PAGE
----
To understand our work, you need to go back to the 1970s when life for the Rural Housing Trust began.
Life for the National Agricultural Centre Rural Trust (known now as the Rural Housing Trust) begins at the Arthur Rank Centre at the Royal Agricultural Society of England (RASE), in Stoneleigh, Warwickshire. Set up in response to a shortage of suitable accommodation in villages for retiring farm workers.
RHT’s first development of 6 bungalows for the elderly is opened at Micheldever, Hampshire.
Years of disappointment and frustration when only two further schemes are built in Suffolk and Shropshire.
Gordon Lee-Steere, then a Trustee, Charlie Smith-Ryland, then Chairman of the Rural Housing Trust and Moira Constable, then Chief Executive of the Trust, are members of HRH The Duke of Edinburgh’s Inquiry into Rural Housing. The report is published.
Objectives of RHT expanded to meet housing needs of all age groups and occupations in the rural community, especially in small villages.
Grant received from Housing Associations’ Charitable Trust to follow up on Duke of Edinburgh’s report and employ its first full time member of staff.
RHT establishes specialist Rural Housing Associations with funding from the Housing Corporation and the Rural Development Commission.
RHT publishes Village Homes for Village People, a major report on village housing problems. Government Ministers begin to take an interest.
RHT establishes English Villages Housing Association in response to need for shared ownership housing. (EVHA’s name changed in 2004 to RHT Developments.)
Government launches Rural Housing Initiative which includes substantial extra funding for the Trust through the Rural Development Commission enabling the Trust to expand. RDC funding enables Trust to support 15 RHAs which are founded and fostered until they become self-sufficient.
HRH The Princess Royal becomes President
Chief Executive, Moira Constable, spends a month travelling to meetings on a bicycle trying to raise awareness and raise funds.
RHT’s first scheme of shared ownership housing opens (Ashdon, Essex). Its unique form of shared ownership is provided without grant, enabling equity to be fixed, thus avoiding windfall gains and ensuring the home remains affordable in future.
Trustee, The Rt Rev Anthony Russell’s membership of the Archbishops’ Commission on Rural Affairs (ACORA) leads to The Rt Hon The Lord Prior becoming Chairman (retires 1999).
RHT publishes A Practical Guide to Providing Affordable Housing – the ultimate step by step manual.
Secretary of State for the Environment, Nicholas Ridley, endorses the release of exception sites for affordable village housing.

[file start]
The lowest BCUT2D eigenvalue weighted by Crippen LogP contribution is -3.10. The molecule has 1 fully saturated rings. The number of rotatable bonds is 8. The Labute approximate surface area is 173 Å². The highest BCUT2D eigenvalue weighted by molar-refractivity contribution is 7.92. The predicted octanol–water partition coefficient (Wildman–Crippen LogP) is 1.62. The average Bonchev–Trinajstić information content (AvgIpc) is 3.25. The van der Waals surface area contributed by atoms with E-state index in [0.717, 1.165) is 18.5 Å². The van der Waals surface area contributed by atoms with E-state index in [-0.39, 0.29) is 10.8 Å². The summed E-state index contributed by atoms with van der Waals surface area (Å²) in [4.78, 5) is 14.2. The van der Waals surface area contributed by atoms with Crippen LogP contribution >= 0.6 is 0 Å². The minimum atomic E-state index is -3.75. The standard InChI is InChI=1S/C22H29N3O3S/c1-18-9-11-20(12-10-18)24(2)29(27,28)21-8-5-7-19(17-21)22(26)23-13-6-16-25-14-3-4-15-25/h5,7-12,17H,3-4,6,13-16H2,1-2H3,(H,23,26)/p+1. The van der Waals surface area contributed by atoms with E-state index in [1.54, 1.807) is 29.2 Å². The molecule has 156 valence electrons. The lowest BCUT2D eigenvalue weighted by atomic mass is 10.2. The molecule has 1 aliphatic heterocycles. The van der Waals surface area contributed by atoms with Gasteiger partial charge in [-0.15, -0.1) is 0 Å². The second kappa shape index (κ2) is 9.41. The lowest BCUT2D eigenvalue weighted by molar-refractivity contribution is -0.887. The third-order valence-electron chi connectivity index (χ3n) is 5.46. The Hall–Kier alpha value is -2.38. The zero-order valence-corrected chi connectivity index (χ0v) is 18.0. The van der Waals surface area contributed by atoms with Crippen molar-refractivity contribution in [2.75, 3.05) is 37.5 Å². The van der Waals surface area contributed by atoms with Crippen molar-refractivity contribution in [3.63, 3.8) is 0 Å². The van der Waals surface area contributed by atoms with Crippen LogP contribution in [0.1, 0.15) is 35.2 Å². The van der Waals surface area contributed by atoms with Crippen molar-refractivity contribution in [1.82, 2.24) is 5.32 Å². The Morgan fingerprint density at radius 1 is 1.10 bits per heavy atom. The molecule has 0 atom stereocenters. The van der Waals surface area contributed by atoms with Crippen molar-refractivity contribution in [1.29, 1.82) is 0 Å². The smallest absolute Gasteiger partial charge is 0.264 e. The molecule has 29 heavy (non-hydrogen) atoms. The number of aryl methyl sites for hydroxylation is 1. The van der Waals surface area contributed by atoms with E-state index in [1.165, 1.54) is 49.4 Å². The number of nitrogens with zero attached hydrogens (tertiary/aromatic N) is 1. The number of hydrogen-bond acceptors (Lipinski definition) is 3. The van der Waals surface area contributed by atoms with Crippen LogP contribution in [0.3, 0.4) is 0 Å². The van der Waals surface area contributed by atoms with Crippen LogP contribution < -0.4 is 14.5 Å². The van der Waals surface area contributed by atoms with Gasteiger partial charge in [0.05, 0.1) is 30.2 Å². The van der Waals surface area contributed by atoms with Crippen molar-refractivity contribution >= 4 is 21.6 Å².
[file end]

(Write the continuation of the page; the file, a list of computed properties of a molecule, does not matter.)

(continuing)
The 300th RHT home is completed.
RHT’s pioneering approach to acquiring affordable land in villages is enshrined in Department of the Environment Planning Circular, PPG3.
EVHA completes its 100th home.
RHT establishes first national RHA – English Rural Housing Association.
RHT negotiates a £8 million finance package with the Cooperative Bank for new developments on exception sites.
Housing Corporation funding allocations for village schemes peaks at 2,399 houses.
RHT is one of the first recipients of National Lottery money, receiving £100,000 for 3 years. (Other significant charitable grants over the years are received from the Rank Foundation, Tudor Trust, HACT and Henry Smith Charity.)
After strong lobbying, Government announces that in small villages the right to buy will not apply and staircasing to full ownership of shared ownership houses will be limited to 80%.
Hansard records a fall of 20% in amount of new social housing in rural areas.
RHT publishes ‘Building a Future – a guide to providing affordable housing for Parish Councils’.
Housing Corporation funding allocations for village schemes at all-time low of 887 houses.
Gordon Lee-Steere becomes Chairman.
Government’s Rural White Paper promises more funding for small village housing schemes. (Moira Constable on Ministerial Sounding Board for drafting of Rural White Paper.)
First year of increased funding sees RHT complete its 286th scheme working with RHAs and other customer housing associations.
RHT continues to campaign for funding of village housing schemes and retention of exception site policy; it argues against rights to buy and staircasing in small villages and sits on a number of rural advisory groups and discussion panels. It provides evidence to Affordable Rural Housing Commission and Taylor Review and Moira Constable speaks at party conferences and other national events.
RHT goes on to build a total of 3,000 houses in 350 villages.
Sir Edward Greenwell becomes Chairman.
Moira Constable retires.
The Trust completes its first environmentally friendly affordable housing scheme at Leaden Roding, Essex.
RHT transfers ownership of RHTD to the Hobden Group, ensuring that shared owners continue to enjoy the same rights.
RHTD is renamed the Rural Housing Trust Limited and new shared ownership housing developments are planned.